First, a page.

What in your writing background prepared you to serve as an editor?

My degree is in journalism, so writing has always been a business for me. I write for an audience, not for my own pleasure. I understand many people want to think of writing as an art, but I think in commercial terms. I've applied that to acquisitions. Can this book sell? Is this author flexible?Where is the target market? How do I reach it? I factor in everything before I make recommendations to Billie Johnson, the publisher.

How did your interest in astrology come about and how have you incorporated it into your work?

I discovered astrology at 19 from a strong reaction when I saw Alexandra Mark's book <i>Astrology for the Aquarian Age </i>in the dusty window of a book store in El Monte, [California], where I worked as a telephone operator. Everything in the book just made sense, although it involves lots of numbers and calculations--not my strong point. I put it all away when I joined the Navy (they don't exactly approve of such things). I really kept it under wraps for a long time, but every once in awhile I'd sense someone would need their chart done. The word got around in the sheriff's department where I later worked. Many of the deputies wanted their horoscope done to see if they would die on the job. Women wanted to see if they would find love.

To write about astrology was a tough decision. Would people take me seriously or think I was a kook? I figured if I was going to put it in my mysteries, I would come clean about what I physically experience when I cast horoscopes. Some are so difficult, so sad, that I have to go to bed to recover. It's not all fun and games. It's telling people things that they might not be prepared to learn. It takes a toll on me. In order for my character, Christy Bristol, to ring true, I had to go pretty deep inside myself and try to find a way to explain it to readers without losing them in jargon.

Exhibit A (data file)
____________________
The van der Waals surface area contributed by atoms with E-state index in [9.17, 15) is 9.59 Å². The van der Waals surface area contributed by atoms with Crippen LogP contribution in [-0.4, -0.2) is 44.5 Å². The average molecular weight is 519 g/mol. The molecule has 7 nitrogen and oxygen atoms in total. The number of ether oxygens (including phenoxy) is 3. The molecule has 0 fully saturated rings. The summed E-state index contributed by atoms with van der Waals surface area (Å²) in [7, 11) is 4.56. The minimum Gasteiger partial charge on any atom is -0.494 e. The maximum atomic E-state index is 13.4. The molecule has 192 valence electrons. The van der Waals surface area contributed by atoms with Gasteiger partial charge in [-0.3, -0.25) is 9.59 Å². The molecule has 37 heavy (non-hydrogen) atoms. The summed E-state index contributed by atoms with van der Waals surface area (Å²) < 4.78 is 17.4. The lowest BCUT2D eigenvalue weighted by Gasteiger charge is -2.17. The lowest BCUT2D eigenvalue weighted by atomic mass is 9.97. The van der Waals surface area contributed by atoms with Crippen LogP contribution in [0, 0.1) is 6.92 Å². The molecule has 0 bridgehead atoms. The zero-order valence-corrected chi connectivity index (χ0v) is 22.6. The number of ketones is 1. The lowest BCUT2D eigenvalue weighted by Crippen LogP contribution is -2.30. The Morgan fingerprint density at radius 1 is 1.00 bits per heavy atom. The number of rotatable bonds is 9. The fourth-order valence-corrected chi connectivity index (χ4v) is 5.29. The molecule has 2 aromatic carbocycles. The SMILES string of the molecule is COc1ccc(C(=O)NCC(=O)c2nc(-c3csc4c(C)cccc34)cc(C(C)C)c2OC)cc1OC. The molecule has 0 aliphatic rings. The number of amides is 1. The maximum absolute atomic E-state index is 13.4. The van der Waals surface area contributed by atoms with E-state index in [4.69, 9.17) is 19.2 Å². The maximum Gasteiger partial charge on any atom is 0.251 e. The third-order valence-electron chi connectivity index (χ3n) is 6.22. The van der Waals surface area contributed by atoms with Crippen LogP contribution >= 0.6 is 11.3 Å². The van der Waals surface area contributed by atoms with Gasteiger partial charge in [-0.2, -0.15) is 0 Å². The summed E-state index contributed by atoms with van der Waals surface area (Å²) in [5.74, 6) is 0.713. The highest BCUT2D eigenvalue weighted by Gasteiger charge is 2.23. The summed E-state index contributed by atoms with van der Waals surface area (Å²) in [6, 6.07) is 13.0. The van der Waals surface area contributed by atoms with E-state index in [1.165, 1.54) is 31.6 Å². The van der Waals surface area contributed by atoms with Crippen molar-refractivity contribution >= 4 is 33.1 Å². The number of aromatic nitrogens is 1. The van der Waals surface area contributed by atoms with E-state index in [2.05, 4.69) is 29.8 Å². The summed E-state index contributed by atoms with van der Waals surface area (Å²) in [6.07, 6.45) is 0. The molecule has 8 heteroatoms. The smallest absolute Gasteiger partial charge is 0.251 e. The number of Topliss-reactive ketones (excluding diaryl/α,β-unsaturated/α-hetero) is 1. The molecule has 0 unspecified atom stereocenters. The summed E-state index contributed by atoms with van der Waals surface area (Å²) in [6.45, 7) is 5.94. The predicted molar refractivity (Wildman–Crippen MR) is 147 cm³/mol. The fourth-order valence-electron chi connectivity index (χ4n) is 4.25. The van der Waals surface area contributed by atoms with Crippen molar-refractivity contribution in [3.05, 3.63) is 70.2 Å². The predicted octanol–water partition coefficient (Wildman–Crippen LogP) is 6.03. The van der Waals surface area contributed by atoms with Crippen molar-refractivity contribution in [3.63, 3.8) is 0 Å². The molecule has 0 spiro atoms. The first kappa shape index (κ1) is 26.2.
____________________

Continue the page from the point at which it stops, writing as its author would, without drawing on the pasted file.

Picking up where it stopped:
What are the most frequent questions asked when you talk to writers’ groups?

"How can I get published?" and "How much money do you make?"

How did your posse come about and how many members are there?

It started when I found people who queried me had potential but no clue as to the publishing industry. I market and research anyway, so I thought "Why make them navigate that maze?" I collected emails and started sending the group to sites that I found interesting or informative. I believe I can take 5 years off of a writer's career path if they just follow the lead. The title "Posse" is part of my law enforcement mentality.

There's 40 of us who ride together.  

What’s your current work n progress?

I'm working on the 3rd book in the Christy Bristol Astrology Mysteries: A Snitch in Time. As with the others, it has a real law enforcement story behind it. I'm also examining the friendship between Christy and her sidekick, Lennie. I also want to see if astrology can be used as a profiling tool.

What’s your work schedule like? And do you have a day job?

I'm retired. I get up, feed the cats, read my email and then pick up where I left off on the manuscript. I rest when my eyes get tired. I do acquisitions in the afternoon and sometimes late into the night. I work seven days a week and holidays. I don't have family obligations, children to worry about or a husband/boyfriend who needs my attention. The cats have to go outdoors if they become obnoxious. They don't know how to dial the SPCA to complain. 

What about your social media links?

I blog at Buried Under Books and the Oak Tree Press blog, monitor Facebook, Crime Space, Book Blog, She Writes, Authors and Publishers, a total of about 35 sites. I don't twitter, have no cell phone and screen my calls. I don't allow visitors, although I can be persuaded to go to lunch if a friend is buying. My time and energy is invested in the authors who query me, authors at the publishing house, my publisher and the Posse. Sounds boring, but I couldn't be happier.